Obama Makes Campaign Appearance, People Leave

In a sign of his sagging popularity, crowd members walk out as Obama speaks at rally for Maryland Democratic candidate.

Arutz Sheva Staff,

U.S. President Barack Obama makes a statement
U.S. President Barack Obama makes a statement
Reuters

President Barack Obama suffered a bit of an embarrassment on Sunday, when he made a rare appearance on the campaign trail but attendees chose to leave as he spoke.

According to Reuters, Obama’s appearance came at a rally to support the Democratic candidate for governor in Maryland.

With approval levels hovering around record lows, Obama has spent most of his campaign-related efforts this year raising money for struggling Democrats, who risk losing control of the U.S. Senate in the November 4 midterm election.

Most candidates from his party have been wary of appearing with him during their election races because of his sagging popularity, noted Reuters, but not Lieutenant Governor Anthony Brown of Maryland, who is running for governor, and Governor Pat Quinn of Illinois, who is running for re-election.

"You've got to vote," Obama repeated over and over at a rally for Brown in Upper Marlboro, Maryland, near Washington.

"There are no excuses. The future is up to us," he added but, Reuters noted, a steady stream of people walked out of the auditorium while he spoke, and a heckler interrupted his remarks.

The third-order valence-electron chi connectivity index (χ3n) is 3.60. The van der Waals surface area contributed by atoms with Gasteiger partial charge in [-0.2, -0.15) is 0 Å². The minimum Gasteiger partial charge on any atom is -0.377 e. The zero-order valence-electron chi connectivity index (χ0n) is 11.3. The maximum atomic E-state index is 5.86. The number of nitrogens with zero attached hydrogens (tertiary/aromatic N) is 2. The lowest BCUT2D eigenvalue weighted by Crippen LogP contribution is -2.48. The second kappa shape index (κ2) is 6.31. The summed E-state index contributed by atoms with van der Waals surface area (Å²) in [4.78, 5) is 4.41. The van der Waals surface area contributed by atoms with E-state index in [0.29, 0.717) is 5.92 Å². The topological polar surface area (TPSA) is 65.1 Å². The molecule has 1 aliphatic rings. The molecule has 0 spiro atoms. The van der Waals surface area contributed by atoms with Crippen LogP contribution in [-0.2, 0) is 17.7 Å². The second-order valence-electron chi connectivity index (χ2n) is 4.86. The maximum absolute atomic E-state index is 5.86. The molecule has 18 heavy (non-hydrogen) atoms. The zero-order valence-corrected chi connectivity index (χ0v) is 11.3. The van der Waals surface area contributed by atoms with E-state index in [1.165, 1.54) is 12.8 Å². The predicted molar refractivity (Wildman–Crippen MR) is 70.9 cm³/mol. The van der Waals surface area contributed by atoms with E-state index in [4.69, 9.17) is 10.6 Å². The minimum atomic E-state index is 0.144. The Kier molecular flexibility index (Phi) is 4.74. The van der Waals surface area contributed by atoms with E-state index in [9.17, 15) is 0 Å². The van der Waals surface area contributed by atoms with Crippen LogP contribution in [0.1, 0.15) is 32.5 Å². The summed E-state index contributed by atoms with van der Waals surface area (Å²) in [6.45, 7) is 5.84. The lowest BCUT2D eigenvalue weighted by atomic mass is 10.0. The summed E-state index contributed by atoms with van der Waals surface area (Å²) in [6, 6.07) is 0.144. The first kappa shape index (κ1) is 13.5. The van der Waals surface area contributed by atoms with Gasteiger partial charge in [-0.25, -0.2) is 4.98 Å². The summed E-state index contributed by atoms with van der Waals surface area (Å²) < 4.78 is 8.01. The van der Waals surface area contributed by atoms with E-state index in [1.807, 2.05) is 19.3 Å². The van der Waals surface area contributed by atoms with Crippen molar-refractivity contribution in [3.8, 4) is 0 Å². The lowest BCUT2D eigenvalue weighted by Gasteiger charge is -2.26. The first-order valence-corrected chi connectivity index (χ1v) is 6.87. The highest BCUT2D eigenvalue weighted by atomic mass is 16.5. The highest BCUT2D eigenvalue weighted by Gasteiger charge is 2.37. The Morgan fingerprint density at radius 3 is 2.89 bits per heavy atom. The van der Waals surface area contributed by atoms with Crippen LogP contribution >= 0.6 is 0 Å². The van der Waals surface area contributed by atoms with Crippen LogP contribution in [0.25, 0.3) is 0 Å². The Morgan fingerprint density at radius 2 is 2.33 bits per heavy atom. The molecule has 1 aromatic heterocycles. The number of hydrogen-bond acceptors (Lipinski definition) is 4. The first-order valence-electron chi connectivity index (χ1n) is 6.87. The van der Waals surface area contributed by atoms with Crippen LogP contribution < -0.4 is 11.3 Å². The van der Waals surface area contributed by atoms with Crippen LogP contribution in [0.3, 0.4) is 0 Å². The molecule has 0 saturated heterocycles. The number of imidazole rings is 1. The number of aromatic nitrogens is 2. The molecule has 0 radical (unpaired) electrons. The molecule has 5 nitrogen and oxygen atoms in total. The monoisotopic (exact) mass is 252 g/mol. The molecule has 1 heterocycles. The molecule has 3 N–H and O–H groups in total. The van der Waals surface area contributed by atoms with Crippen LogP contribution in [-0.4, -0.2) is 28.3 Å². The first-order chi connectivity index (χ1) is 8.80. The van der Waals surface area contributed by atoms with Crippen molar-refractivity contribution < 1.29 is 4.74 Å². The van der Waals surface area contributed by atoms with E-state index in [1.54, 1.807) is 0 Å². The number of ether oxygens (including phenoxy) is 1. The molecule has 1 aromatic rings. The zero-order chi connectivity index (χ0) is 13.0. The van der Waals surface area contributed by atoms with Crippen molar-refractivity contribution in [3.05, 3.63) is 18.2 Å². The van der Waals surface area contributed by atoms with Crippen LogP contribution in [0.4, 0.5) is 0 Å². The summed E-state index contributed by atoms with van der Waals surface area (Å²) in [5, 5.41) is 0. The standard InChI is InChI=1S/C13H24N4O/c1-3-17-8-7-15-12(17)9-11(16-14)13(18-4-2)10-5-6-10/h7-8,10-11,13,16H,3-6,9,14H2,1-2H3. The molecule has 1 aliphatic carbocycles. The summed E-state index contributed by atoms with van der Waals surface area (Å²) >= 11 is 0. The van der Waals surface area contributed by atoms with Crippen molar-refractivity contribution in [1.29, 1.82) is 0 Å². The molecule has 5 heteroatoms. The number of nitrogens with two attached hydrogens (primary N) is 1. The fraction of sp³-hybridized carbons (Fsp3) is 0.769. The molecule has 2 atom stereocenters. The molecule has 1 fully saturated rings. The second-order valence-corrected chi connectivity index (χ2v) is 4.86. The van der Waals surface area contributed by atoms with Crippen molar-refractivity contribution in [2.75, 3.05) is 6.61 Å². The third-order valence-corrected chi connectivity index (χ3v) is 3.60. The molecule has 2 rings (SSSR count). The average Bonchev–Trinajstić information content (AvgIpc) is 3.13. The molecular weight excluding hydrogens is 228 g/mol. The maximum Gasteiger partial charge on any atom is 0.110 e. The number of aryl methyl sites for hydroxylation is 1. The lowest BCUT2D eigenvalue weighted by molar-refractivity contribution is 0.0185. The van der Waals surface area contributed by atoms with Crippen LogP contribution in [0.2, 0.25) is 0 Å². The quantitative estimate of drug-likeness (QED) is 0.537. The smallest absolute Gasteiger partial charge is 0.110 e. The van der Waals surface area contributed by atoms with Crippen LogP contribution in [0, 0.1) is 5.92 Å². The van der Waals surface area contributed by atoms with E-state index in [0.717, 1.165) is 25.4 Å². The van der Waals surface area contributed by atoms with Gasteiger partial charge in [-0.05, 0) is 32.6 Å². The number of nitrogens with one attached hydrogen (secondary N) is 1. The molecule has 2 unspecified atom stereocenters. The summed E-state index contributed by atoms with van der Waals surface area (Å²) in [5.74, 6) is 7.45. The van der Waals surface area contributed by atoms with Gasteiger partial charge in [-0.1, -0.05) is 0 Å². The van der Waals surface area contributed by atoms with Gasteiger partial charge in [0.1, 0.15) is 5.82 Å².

Sunday’s incident comes two days after another unrelated incident in which Obama revealed  that his credit card was "rejected" at a New York restaurant last month as he was visiting the United Nations.

"It turned out I guess I don't use it enough -- so they thought there was some fraud going on. Fortunately, Michelle had hers," Obama said as he signed an executive order on identity theft.

The order mandates chip-and-pin technology on federal government credit and debit cards, provides new help for victims of identity theft and works with businesses to encourage more identity theft prevention measures.




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